Monitor Linux System Metrics with ELK Stack

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In this tutorial, you will learn how to monitor Linux system metrics with ELK Stack. ELK Stack, or if you like, Elastic stack can be used to monitor Linux system metrics with the aid of the Metricbeat. Metricbeat is a lightweight shipper for system metrics. It can collect system-level CPU usage, memory, file system, disk IO, and network IO statistics, as well as top-like statistics for every process running on your systems and ship them to Elasticsearch for indexing to enable visualization through the visualization tools like Kibana.

Monitor Linux System Metrics with ELK Stack

Install and Setup ELK Stack

In order to be able to monitor Linux system metrics with ELK Stack, you need to have an ELK stack already setup and running. The setup of ELK Stack is beyond the scope of this guide, however, you can follow the links below to install and setup ELK Stack

Install ELK Stack on Ubuntu 20.04

Installing ELK Stack on CentOS 8

Deploy a Single Node Elastic Stack Cluster on Docker Containers

Install Elastic Stack 7 on Fedora 30/Fedora 29/CentOS 7

Install Metricbeat in Linux Systems

In this tutorial we will be using a CentOS 8 and an Ubuntu 20.04 systems for demo.

Install Metricbeat on Ubuntu 20.04

You can install Metricbeat from the official Elastic repos or directly using the Metricbeat DEB binary. We use the former method in this setup.

Install Elastic stack repo Public Signing Key:

wget -qO - https://artifacts.elastic.co/GPG-KEY-elasticsearch | sudo apt-key add -

Install Elastic stack repo on Ubuntu 20.04;

echo "deb https://artifacts.elastic.co/packages/7.x/apt stable main" | sudo tee -a /etc/apt/sources.list.d/elastic-7.x.list

Update package cache;

apt update

Install Metricbeat on Ubuntu 20.04;

apt install metricbeat

Install Metricbeat on CentOS 8

Similarly, you can install Metricbeat on CentOS 8 using the RPM binary or directly from the Elastic stack repos. For convenience sake, we install it from the Elastic stack repo, hence;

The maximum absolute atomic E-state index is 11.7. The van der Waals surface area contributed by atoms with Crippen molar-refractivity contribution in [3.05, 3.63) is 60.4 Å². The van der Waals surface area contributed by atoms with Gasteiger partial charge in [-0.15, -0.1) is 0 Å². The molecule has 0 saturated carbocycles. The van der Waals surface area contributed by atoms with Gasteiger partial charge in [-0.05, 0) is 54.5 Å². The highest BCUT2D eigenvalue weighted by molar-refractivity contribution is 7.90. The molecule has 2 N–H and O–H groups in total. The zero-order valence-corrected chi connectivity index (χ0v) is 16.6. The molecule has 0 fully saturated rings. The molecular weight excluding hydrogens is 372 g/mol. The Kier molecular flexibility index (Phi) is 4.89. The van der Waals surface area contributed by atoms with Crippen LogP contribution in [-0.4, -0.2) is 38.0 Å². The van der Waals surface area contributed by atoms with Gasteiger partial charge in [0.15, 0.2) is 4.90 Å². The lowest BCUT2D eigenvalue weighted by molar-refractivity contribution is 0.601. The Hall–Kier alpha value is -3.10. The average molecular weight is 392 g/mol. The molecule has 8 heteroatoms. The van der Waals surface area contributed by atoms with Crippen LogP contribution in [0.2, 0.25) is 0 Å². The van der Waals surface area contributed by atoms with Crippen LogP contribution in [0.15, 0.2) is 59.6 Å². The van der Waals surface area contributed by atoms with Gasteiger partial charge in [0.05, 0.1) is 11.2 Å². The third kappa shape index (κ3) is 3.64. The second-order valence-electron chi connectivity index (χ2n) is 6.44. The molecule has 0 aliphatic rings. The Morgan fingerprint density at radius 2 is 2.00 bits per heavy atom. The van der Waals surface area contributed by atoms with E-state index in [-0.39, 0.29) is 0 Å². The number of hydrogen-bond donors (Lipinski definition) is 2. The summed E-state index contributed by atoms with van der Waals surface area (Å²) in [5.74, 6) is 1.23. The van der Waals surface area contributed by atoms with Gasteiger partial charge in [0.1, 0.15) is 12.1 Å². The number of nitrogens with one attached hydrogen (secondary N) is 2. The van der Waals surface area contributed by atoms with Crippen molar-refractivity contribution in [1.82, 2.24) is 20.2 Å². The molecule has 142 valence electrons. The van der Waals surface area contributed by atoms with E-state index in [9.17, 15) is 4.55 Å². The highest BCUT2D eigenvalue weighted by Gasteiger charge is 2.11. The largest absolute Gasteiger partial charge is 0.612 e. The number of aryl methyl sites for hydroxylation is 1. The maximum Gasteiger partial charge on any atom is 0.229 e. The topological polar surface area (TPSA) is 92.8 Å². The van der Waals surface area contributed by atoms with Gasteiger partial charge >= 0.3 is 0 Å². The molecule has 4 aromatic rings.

Install Elastic stack repo Public Signing Key:

rpm --import https://packages.elastic.co/GPG-KEY-elasticsearch

Install Elastic stack repo on CentOS 8;

cat << EOL > /etc/yum.repos.d/elasticstack.repo 
[elastic-7.x]
name=Elastic repository for 7.x packages
baseurl=https://artifacts.elastic.co/packages/7.x/yum
gpgcheck=1
gpgkey=https://artifacts.elastic.co/GPG-KEY-elasticsearch
enabled=1
autorefresh=1
type=rpm-md
EOL

Update package cache;

dnf update

Install Metricbeat on Ubuntu 20.04;

dnf install metricbeat

Configure Metricbeat to collect various system metrics

Once the installation of metric is done, configure it to collect various system metrics and ship them to either Elasticsearch or Logstash depending on your setup.

Configure Metricbeat in Linux

To begin with, configure Metricbeat output. In this setup, we are sending Metricbeat data directly to Elasticsearch running on a remote host. As such, edit the Metricbeat configuration file and define Elasticsearch output.

vim /etc/metricbeat/metricbeat.yml
...
# ---------------------------- Elasticsearch Output ----------------------------
output.elasticsearch:
  # Array of hosts to connect to.
  #hosts: ["localhost:9200"]
  hosts: ["192.168.57.30:9200"]

If you are sending the metric data to Logstash instead, comment the Elasticsearch output configs and enable Logstash output as follows;

...
# ---------------------------- Elasticsearch Output ----------------------------
#output.elasticsearch:
  # Array of hosts to connect to.
  #hosts: ["localhost:9200"]
  #hosts: ["192.168.57.30:9200"]

  # Protocol - either `http` (default) or `https`.
  #protocol: "https"

  # Authentication credentials - either API key or username/password.
  #api_key: "id:api_key"
  #username: "elastic"
  #password: "changeme"

# ------------------------------ Logstash Output -------------------------------
output.logstash:
  # The Logstash hosts
  #hosts: ["localhost:5044"]
  hosts: ["192.168.57.30:5044"]

Configure Kibana Endpoint

If you will want to use Metricbeat prebuilt Kibana dashboards and both Kibana and Elasticsearch are running on separate hosts, then you will need to load the dashboard manually. For this reason, you need to configure Kibana endpoint. Otherwise, if Kibana and Elasticsearch are running on the same host, you don’t need to configure Kibana endpoint and can safely ignore this configuration.

vim /etc/metricbeat/metricbeat.yml
...